Integrative Psychological and Behavioral Science

, Volume 48, Issue 4, pp 365–383 | Cite as

Research-Based Knowledge in Psychology: What, if Anything, is Its Incremental Value to the Practitioner?

  • Jan Smedslund
  • Lee Ross
Regular Article


This essay reflects an ongoing dialogue between a clinician versed in mainstream psychological research and theory, and a social psychologist with experience both as a researcher and contributor to applied undertakings in various domains about the “incremental value” of research-based knowledge—that is, its value beyond that provided by the other sources of knowledge available to the practitioner. These sources include knowledge about the needs and coping strategies of all human beings, as well as knowledge both about the specific life circumstances of those one is seeking to help, and knowledge about language and culture. Examples from the clinical practice of the first author are offered, coupled with in-principle arguments about the underspecified and contingent nature of research-based generalizations. By way of rebuttal, examples of arguably useful findings are provided by the second author—especially findings that serve as correctives to biases in lay psychology (notably unwarranted “dispositionism”) and to widespread shortcomings in judgment and decision-making (particularly, Kahneman and Tversky’s work on “prospect theory” ). Both authors agree on the value of a “bricoleur” treatment strategy that relies on careful attention to the specifics of the case at hand and avoids one-size-fits-all applications of theory and prior research, and both agree that research-based findings are more useful in predicting behavior and designing intervention strategies that apply to groups and large samples of individuals rather than single actors. A concluding discussion focuses on necessary criteria and strategies for increasing the usefulness of laboratory and field research for the practitioner.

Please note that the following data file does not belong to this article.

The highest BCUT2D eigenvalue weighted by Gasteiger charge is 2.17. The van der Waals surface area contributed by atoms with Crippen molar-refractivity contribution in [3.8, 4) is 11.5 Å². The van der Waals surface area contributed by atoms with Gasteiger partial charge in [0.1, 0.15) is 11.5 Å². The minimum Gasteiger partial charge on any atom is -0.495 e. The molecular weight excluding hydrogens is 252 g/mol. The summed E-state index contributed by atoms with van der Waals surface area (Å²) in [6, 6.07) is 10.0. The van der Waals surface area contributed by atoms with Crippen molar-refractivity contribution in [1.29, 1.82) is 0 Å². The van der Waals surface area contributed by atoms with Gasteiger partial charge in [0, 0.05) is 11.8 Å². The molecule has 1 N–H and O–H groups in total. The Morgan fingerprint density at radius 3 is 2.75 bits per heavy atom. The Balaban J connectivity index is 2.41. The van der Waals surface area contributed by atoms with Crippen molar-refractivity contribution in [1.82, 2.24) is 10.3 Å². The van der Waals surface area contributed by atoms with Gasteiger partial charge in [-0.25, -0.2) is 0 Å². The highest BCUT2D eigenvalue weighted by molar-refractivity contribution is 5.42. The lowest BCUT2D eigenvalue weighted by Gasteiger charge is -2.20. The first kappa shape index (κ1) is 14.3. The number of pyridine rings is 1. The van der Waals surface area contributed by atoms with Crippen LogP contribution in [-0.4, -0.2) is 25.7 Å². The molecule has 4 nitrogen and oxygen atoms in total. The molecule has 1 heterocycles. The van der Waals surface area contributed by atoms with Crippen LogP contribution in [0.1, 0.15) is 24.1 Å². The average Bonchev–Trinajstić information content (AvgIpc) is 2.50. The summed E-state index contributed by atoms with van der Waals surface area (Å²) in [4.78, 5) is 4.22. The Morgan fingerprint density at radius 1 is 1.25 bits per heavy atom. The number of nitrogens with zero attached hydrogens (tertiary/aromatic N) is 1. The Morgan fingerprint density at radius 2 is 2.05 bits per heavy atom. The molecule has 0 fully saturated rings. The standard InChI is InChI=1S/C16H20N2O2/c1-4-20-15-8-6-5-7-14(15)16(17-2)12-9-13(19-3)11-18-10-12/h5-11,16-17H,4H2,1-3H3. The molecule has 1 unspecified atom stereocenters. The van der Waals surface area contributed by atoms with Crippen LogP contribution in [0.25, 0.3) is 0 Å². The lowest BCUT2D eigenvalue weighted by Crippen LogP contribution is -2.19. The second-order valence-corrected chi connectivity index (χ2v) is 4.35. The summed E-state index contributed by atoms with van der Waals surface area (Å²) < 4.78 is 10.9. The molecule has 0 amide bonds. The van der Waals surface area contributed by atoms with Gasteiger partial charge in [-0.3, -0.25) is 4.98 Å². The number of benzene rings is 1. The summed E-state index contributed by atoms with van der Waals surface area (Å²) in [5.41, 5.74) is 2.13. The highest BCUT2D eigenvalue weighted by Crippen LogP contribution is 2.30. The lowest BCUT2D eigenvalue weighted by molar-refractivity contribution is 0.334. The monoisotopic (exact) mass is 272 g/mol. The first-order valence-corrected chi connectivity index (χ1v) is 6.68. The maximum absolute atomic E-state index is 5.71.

Evidence-based practice Application of social psychology Bricoleur model for practice Usefulness of different types of knowledge 


  1. Aronson, J., Fried, C. B., & Good, C. (2002). Reducing the effect of stereotype threat on African American college students by shaping theories of intelligence. Journal of Experimental Social Psychology, 38, 113–125.CrossRefGoogle Scholar